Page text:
PART 1 OF A NEW INVESTIGATIVE SERIES:
Exactly 550 days after signing a deal on May 18, 2015 with the head of its management company for the construction and lease of a new building, the Grand Traverse Academy’s board of directors ultimately scuttled the arrangement on November 18, 2016, opting instead to seek its own construction financing from an investment firm specializing in high-yield, distressed municipal debt.
The Grand Traverse Academy’s deal with MDN Development, LLC (formed on June 18, 2015 by Mark Noss, head of Full Spectrum Management, LLC) would have obligated the Traverse City charter school to pay MDN Development hefty monthly lease payments for at least two years before exercising a one-time right to purchase the building from Noss.
Although crucial behind-the-scenes details of the deal have never been made public, (a for-profit company paid by a charter school, even one operated by the same company that operates the school, does not have to disclose spending details or how much profit its managers make), official documents obtained from Lake Superior State University’s Charter School office by a Freedom of Information Act request reveal the efforts the Grand Traverse Academy’s board of directors undertook to ensure the Noss-funded deal closed—a deal that had the potential to deliver a seven-figure profit to its developer and his partners.
Today's post, the first of a three-part investigation of the abortive attempt by the Grand Traverse Academy's board of directors to have Mark Noss finance the construction of the Traverse City charter school's long-planned expansion, reveals the shocking lengths it employed to deliver this multi-million dollar project to Noss' MDN Development—including a willingness to sign a second mortgage securing the Academy's obligation under the lease with MDN Development to Traverse City State Bank.
SINKING ENROLLMENT, RISING DEBT
Just a few months into a two-year deficit elimination plan, the Grand Traverse Academy board looked to Mark Noss for a solution that would enable the school to construct a 29,000 square foot expansion, a seven-figure expense it was unable to finance.
The school was driven into deficit during the 2013-2014 school year. Steven Ingersoll's so-called prepayments, rebates and contributions resulted in conflicting claims about how much the company owed the school and how much the school owed the company in management fees. (During his sentencing hearing testimony, former board president Bradley Habermehl pegged Ingersoll's debt to the school at $5.0 million, an amount Habermehl revealed the board “had agreed to excuse”.)
At the start of each fiscal year, (beginning July 1, 2007 and continuing for six years through the fiscal year ending June 30, 2013), Grand Traverse Academy's former manager Steven Ingersoll withdrew his entire annual Smart Schools Management, Inc. fee from the school’s bank account before it had been earned—and before he was contractually entitled to receive it.
Although based on a percentage of the GTA board’s approved preliminary budget figures, Ingersoll’s management fee was necessarily “adjusted downward” after actual budgets were calculated at the end of each year.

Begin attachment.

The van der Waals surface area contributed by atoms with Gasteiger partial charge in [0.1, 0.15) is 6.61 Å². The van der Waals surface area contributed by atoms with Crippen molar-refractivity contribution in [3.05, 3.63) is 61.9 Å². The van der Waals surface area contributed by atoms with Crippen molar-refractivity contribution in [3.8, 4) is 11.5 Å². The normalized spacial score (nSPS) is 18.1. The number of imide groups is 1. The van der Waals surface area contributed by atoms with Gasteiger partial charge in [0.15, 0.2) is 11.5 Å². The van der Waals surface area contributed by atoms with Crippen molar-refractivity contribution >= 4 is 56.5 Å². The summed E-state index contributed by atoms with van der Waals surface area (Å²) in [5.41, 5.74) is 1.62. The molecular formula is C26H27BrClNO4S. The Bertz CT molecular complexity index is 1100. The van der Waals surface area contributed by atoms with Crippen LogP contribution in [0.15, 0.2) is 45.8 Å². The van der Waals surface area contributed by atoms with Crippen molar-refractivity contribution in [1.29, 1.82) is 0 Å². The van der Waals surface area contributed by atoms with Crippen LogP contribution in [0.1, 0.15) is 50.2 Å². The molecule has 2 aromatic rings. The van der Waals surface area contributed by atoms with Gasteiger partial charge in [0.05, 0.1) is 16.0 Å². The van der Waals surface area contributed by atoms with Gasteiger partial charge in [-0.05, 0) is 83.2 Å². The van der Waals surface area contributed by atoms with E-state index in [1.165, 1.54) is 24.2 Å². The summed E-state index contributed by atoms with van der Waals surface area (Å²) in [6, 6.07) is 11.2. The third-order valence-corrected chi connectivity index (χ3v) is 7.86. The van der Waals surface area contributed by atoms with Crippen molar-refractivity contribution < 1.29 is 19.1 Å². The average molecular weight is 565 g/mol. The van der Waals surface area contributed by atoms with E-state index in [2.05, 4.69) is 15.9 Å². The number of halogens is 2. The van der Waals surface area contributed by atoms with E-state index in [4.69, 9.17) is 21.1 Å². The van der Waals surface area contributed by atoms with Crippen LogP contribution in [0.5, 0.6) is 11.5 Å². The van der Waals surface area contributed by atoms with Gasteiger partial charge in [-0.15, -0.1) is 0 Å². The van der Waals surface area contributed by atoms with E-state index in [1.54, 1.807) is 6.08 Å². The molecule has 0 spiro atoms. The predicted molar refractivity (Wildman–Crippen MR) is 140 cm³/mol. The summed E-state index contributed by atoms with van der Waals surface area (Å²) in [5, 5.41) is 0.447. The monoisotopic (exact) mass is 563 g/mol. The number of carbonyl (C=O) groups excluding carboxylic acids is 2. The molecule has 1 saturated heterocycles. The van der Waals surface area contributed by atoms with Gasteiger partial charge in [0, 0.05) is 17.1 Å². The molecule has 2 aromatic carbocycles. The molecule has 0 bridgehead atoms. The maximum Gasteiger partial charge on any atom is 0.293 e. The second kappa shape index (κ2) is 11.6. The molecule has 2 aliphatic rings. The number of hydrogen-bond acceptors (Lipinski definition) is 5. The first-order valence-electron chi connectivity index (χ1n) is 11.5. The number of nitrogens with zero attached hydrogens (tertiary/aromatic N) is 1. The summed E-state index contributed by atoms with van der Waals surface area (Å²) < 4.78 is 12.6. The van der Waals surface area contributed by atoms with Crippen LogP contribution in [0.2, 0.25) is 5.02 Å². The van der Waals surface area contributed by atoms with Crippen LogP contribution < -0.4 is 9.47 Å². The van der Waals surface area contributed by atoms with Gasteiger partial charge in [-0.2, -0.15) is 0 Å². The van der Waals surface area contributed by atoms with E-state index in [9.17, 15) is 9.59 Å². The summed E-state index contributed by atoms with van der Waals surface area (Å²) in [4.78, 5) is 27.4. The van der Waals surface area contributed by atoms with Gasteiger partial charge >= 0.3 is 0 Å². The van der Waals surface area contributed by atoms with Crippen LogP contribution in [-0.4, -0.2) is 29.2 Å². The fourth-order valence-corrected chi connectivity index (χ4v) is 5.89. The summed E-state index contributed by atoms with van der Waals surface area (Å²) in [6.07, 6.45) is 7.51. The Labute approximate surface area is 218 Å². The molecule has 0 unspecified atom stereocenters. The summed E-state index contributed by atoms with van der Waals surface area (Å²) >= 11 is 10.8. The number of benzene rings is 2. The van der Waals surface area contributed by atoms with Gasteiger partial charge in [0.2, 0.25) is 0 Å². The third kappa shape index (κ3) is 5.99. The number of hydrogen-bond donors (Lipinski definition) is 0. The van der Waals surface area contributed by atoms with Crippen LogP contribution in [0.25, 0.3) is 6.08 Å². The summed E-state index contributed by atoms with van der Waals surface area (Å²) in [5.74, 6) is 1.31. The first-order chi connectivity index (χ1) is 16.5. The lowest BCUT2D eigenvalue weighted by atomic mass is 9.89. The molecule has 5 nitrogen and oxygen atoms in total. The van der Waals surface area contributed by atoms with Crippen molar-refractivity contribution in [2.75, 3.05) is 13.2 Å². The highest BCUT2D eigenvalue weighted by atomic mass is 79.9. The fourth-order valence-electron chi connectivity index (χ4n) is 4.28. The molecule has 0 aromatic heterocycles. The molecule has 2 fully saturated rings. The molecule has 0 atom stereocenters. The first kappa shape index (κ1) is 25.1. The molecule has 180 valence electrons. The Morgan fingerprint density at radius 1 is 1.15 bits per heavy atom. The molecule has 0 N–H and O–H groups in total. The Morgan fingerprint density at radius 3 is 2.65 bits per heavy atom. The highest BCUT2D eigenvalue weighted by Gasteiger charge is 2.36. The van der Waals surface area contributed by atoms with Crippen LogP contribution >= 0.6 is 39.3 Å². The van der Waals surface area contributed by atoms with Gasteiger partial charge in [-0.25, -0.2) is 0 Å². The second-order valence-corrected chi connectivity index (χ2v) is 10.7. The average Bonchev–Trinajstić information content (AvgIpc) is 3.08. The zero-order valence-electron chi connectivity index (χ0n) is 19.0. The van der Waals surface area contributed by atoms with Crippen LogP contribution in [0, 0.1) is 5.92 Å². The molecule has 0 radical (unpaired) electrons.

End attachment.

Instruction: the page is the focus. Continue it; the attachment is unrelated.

Ingersoll booked the overpayment amounts on the GTA’s balance sheet as either an “accounts receivable” or a “prepaid expense”, claiming them as “assets” and concealing the school’s shaky financial condition.
The scheme was supported by then board president Mark Noss, who explained it in a September 17, 2014 Interlochen Public Radio interview: “There were times when the resources were just not there. So Smart Schools basically pledged or rebated that money back, saying ‘at some point in time we will repay what we’re calling a prepaid expense.’”
However, Ingersoll never really repaid the difference between the amount he’d advanced himself (“what we’re calling a prepaid expense”) and the actual management fee he should have received.
So how did the receivable grow from $538,864 on June 30, 2007 to $3,551,328 on June 30, 2012 if Ingersoll, as he’d, booked each year’s fee overpayment as a receivable and paid it off at the beginning of the next fiscal year?
Simple: after Ingersoll paid the previous year’s receivable balance using Michigan state aid money provided to the Grand Traverse Academy, he then transferred that money back days later from the Academy’s bank account to one of his Smart Schools accounts, and created a new, and even larger, receivable balance. (Ingersoll admitted the multi-year scheme on December 9, 2015 while testifying during his federal sentencing hearing).
Struggling with a deficit and sinking enrollment figures (the school's student population peaked at 1,231 during the 2013-2014 school year and has steadily declined since then), the Grand Traverse Academy board of directors met on May 6, 2015 at 7:30am and voted unanimously during that special meeting to approve a construction/lease deal with Mark Noss and his property management arm, MDN Development, LLC.
With occupancy expected by November 1, 2016, the initial monthly lease payment was $22,000, rising a year later to $30,000 per month. The agreement included a one-time purchase option of $3,500,000 on November 1, 2018.
However, construction costs rose, along with the lease payments and purchase option price.
On February 2, 2016, the Academy board signed a revised 20-year lease agreement with Noss that would have required the school to make $30,000 monthly lease payments beginning in February 2017. The lease payments would have increased to $38,000 by the second year. The purchase option price also jumped, going from $3.5 million to $3.9 million.
Tomorrow, in part two, exclusive deal financing details, including the Grand Traverse Academy's massive short-term debt, the denial by Oak Ridge Financial's August 2016 refusal to loan the school nearly $3.0 million in a State Aid Note, and the continued enrollment slump.